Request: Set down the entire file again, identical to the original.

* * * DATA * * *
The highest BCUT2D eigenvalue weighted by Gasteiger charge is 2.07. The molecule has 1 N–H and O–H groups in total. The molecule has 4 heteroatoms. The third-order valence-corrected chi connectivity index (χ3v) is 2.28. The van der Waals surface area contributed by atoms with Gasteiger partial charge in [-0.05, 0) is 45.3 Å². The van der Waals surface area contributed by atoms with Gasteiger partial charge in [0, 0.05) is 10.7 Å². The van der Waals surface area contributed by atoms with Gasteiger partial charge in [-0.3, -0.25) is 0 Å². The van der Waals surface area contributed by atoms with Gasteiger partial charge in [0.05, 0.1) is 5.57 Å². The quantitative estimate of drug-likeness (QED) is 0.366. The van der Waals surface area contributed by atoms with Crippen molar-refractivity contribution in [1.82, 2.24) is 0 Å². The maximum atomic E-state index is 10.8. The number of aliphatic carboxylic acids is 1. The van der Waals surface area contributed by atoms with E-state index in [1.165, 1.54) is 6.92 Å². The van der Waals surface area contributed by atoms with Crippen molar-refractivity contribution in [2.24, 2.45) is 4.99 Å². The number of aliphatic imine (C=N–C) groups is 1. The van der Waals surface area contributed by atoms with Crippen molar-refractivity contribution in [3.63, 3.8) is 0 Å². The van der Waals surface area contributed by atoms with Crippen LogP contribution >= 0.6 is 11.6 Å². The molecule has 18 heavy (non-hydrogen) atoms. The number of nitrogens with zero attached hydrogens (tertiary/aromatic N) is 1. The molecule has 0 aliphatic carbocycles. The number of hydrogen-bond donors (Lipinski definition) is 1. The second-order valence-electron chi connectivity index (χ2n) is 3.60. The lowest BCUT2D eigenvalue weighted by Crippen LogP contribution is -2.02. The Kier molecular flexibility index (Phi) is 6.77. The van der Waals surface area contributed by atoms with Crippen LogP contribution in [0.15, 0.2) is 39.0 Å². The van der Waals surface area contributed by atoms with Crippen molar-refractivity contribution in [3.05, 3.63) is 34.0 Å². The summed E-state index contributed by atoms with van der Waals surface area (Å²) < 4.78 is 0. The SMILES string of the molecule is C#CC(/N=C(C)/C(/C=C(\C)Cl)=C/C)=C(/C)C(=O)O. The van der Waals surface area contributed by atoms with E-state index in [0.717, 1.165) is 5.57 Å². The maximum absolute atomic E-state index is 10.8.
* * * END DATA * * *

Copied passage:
The highest BCUT2D eigenvalue weighted by Gasteiger charge is 2.07. The molecule has 1 N–H and O–H groups in total. The molecule has 4 heteroatoms. The third-order valence-corrected chi connectivity index (χ3v) is 2.28. The van der Waals surface area contributed by atoms with Gasteiger partial charge in [-0.05, 0) is 45.3 Å². The van der Waals surface area contributed by atoms with Gasteiger partial charge in [0, 0.05) is 10.7 Å². The van der Waals surface area contributed by atoms with Gasteiger partial charge in [-0.3, -0.25) is 0 Å². The van der Waals surface area contributed by atoms with Gasteiger partial charge in [0.05, 0.1) is 5.57 Å². The quantitative estimate of drug-likeness (QED) is 0.366. The van der Waals surface area contributed by atoms with Crippen molar-refractivity contribution in [1.82, 2.24) is 0 Å². The maximum atomic E-state index is 10.8. The number of aliphatic carboxylic acids is 1. The van der Waals surface area contributed by atoms with E-state index in [1.165, 1.54) is 6.92 Å². The van der Waals surface area contributed by atoms with Crippen molar-refractivity contribution in [2.24, 2.45) is 4.99 Å². The number of aliphatic imine (C=N–C) groups is 1. The van der Waals surface area contributed by atoms with Crippen molar-refractivity contribution in [3.63, 3.8) is 0 Å². The van der Waals surface area contributed by atoms with Crippen LogP contribution >= 0.6 is 11.6 Å². The molecule has 18 heavy (non-hydrogen) atoms. The number of nitrogens with zero attached hydrogens (tertiary/aromatic N) is 1. The molecule has 0 aliphatic carbocycles. The number of hydrogen-bond donors (Lipinski definition) is 1. The second-order valence-electron chi connectivity index (χ2n) is 3.60. The lowest BCUT2D eigenvalue weighted by Crippen LogP contribution is -2.02. The Kier molecular flexibility index (Phi) is 6.77. The van der Waals surface area contributed by atoms with Crippen LogP contribution in [0.15, 0.2) is 39.0 Å². The van der Waals surface area contributed by atoms with Crippen molar-refractivity contribution in [3.05, 3.63) is 34.0 Å². The summed E-state index contributed by atoms with van der Waals surface area (Å²) < 4.78 is 0. The SMILES string of the molecule is C#CC(/N=C(C)/C(/C=C(\C)Cl)=C/C)=C(/C)C(=O)O. The van der Waals surface area contributed by atoms with E-state index in [0.717, 1.165) is 5.57 Å². The maximum absolute atomic E-state index is 10.8.